The shop at the corner of Station Road and Manland Avenue, close to the bridge over the Great Northern railway line, had a varied life. It was built in 1907, possibly already as a shop, when Manland Avenue was developed. By 1909 it was occupied by Alfred Hoare, a butcher – followed in 1911 by a series of Dairymen (Charles Edwards in 1911, Percy Hornby in 1912, Frederick Ernest Hitchcock in 1914 and Walter Kennard in 1917). In 1919 Arthur H Winter sold hats there, until in 1927 Ernest Almond took over the shop. It stayed in the family until 1968.
Almonds was an old-style store with wooden floors and vegetables displayed in boxes. In 1968 The Herts Advertiser reported that Mr Ernest Almond had brought his two sons Leslie and Jack with him from Wheathampstead to set up a grocery store in 1927. The lads began a grocery delivery round at that time, and this became a feature of the shop, with Leslie taking over the whole business when his father died in 1951.
Leslie was born at Mackerye End in 1914 and worked on Dolphin Smith’s farm for many years. In 1938 he married Kathleen, a Wheathampstead girl, at the Folly Methodist Church and at first they lived on the Lea Valley estate before moving to 38 Lower Luton Road. On retirement they moved to Bocking, and handed the business over to Mr and Mrs Ed Bailey of Hemel Hempstead, who (according to the Herts Advertiser cutting) intended to carry on home deliveries, though other information from Geoff Woodward indicates they ran the Crabtree Lane store.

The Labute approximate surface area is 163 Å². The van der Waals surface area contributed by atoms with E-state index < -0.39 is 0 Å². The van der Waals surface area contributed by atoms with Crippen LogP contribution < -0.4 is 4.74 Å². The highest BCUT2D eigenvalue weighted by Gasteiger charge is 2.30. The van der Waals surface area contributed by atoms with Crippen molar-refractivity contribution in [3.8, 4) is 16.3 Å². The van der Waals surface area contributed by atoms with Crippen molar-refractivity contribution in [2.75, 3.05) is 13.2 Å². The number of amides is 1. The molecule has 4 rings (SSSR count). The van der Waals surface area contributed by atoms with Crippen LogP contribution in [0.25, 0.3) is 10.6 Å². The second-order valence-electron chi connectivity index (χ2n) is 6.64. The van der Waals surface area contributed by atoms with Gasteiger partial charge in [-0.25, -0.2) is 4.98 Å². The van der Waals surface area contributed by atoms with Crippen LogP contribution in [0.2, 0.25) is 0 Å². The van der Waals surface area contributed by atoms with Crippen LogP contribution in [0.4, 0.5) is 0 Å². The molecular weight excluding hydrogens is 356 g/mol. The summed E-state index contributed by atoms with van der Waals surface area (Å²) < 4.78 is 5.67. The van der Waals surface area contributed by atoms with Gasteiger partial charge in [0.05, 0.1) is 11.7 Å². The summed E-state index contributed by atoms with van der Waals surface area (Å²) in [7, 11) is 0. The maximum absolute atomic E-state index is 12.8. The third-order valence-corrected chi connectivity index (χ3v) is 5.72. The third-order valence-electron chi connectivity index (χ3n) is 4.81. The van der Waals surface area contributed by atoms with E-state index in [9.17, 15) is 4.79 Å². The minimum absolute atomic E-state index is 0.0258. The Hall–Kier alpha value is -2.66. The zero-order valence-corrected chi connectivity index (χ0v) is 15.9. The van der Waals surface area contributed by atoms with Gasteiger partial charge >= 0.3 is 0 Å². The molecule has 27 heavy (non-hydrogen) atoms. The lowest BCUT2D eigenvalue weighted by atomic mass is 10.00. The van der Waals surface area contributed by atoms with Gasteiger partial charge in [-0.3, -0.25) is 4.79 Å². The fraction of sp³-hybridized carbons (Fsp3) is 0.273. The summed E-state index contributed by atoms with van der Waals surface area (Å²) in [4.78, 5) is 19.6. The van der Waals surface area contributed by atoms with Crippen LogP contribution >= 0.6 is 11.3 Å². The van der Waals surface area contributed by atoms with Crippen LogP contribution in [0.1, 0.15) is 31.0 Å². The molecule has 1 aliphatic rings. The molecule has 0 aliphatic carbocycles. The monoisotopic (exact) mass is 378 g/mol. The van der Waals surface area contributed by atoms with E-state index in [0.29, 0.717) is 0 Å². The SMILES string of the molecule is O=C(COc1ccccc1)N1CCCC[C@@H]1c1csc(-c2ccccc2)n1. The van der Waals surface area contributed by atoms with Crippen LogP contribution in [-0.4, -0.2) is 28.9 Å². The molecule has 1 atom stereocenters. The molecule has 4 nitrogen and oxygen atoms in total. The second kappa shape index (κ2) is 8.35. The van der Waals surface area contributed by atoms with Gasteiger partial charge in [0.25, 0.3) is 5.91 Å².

When the grocery business closed, there was talk of the shop being turned into an undertakers. This was opposed by local residents, not least because it was opposite Batford Nursery School. For some years it was run by Mr and Mrs Bigg as a DIY store, until they had to give up in 1977 because of a huge rise in rateable value – from £266 to £555. It then became ‘Window Flair’, run for many years by Mrs Morris. When she gave up it was replaced by a short-lived bric-a-brac shop, called Paraphernalia, which closed in 1995.
Conversion into a house was underway in December 1996, and divided into two flats. Garages, facing onto Manland Avenue, were built on part of the former garden.